Postoperative infections in interbody fusion for degenerative spinal disease
ABSTRACT Scant literature exists on the treatment of infection after interbody fusion. Some authors advocate removal of the interbody grafts. Salvage of the grafts was possible in 92.3% (12 of 13) of the infections in a series of 326 consecutive patients with degenerative spinal diseases treated by three surgeons. Posterior interbody fusion and posterolateral instrumented fusion was performed in 267 patients and anterior interbody fusion was done in 59 patients. Eight infections in the first group (3%) and six in the second group (10.1%) were identified. Mean followup was 18 months (range, 12-38 months). All infections were early, presenting at a mean of 18 days (range, 11-28 months). All but one infection were in the posterior wound and deep. A high number of risk factors were present in these patients. Initial treatment included wound debridement and broad spectrum antibiotics, until culture results indicated the final antibiotic regimen. Infection recurred as osteomyelitis in one patient with multiple previous surgeries and anterior/posterior fusion. This was treated with removal of the posterior instrumentation and the interbody graft and extensive anterior/posterior reconstruction. Clinical outcomes were good in 10 patients, fair in two and poor in one using the Stauffer-Coventry scale. One pseudarthrosis was identified in a patient with anterior interbody fusion at final followup. Salvage of the interbody graft and retaining the instrumentation was safe in most cases in the presented series and did not adversely affect outcome. Level of Evidence: Therapeutic study, level IV (case series). Please see the Guidelines for Authors for a complete description of levels of evidence.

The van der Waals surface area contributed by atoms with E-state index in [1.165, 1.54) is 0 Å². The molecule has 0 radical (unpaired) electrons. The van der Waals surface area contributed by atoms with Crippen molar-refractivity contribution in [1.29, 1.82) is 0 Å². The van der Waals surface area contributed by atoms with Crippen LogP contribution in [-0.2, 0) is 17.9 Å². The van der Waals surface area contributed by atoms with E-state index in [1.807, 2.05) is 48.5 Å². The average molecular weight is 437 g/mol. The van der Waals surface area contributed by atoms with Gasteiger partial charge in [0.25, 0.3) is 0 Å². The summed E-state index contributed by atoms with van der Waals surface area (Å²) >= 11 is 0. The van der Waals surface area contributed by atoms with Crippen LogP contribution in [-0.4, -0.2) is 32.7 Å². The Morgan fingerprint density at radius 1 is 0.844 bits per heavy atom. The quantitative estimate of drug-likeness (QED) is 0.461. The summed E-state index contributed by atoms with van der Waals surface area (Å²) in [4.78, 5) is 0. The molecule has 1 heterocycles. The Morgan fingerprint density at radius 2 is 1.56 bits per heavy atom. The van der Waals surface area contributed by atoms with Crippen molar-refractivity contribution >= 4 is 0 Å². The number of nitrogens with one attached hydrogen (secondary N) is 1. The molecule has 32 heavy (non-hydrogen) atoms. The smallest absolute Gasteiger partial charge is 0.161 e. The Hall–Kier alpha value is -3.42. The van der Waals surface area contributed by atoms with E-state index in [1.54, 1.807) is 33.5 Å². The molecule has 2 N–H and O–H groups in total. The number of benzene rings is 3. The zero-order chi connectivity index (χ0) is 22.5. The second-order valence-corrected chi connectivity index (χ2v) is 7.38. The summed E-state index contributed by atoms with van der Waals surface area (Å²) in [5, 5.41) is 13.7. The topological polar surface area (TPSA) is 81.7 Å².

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ABSTRACT: Purpose Beside mechanical complications, the majority of adverse events after total disc arthroplasty (TDA) are related to the surgical approach. Septic complications are very uncommon and only one previous case has been published. The objective of this article is to describe the clinical circumstances, treatment, and outcomes of septic complication after TDA at L4–L5, involving an uncommon pathogen (Mycoplasma hominis). Methods A 38-year-old woman underwent a MobiDisc® TDA at L4–L5 level for discogenic pain. One month postoperatively, she complained of acute low back and abdominal pain associated with fever (39 °C). C-reactive protein level was elevated (197 mg/L; normal <5 mg/L) and the white blood cell count was normal (7 × 109/L; normal 4–10 × 109/L). A computerized tomography (CT) showed a left psoas-based retroperitoneal abscess. Treatment consisted of open debridement, drainage and empirical antibiotic therapy. Intraoperative cultures yielded M. hominis after 7 days incubation. Antibiotic therapy was adapted and discontinued after 2 months. The patient had failed to mention earlier that she had been suffering from abnormal vaginal discharge for some time and was using an intrauterine contraceptive device. Results At 1.5-year follow-up, review confirmed healing of the infection with biological normalization without residual collection, radiolucent lines or osteolysis around the prosthesis at radiographs, CT and MRI. Conclusions Mycoplasma hominis can be involved as an extragenital pathogen in musculoskeletal infections. Because its culture and identification are difficult, special media and real-time PCR are required in case of postoperative deep wound infection after anterior lumbar spine surgery, especially in the case of previous genitourinary infections, to decrease the delay in diagnosis and treatment.European Spine Journal 09/2012; 22(3). DOI:10.1007/s00586-012-2511-9 · 2.47 Impact Factor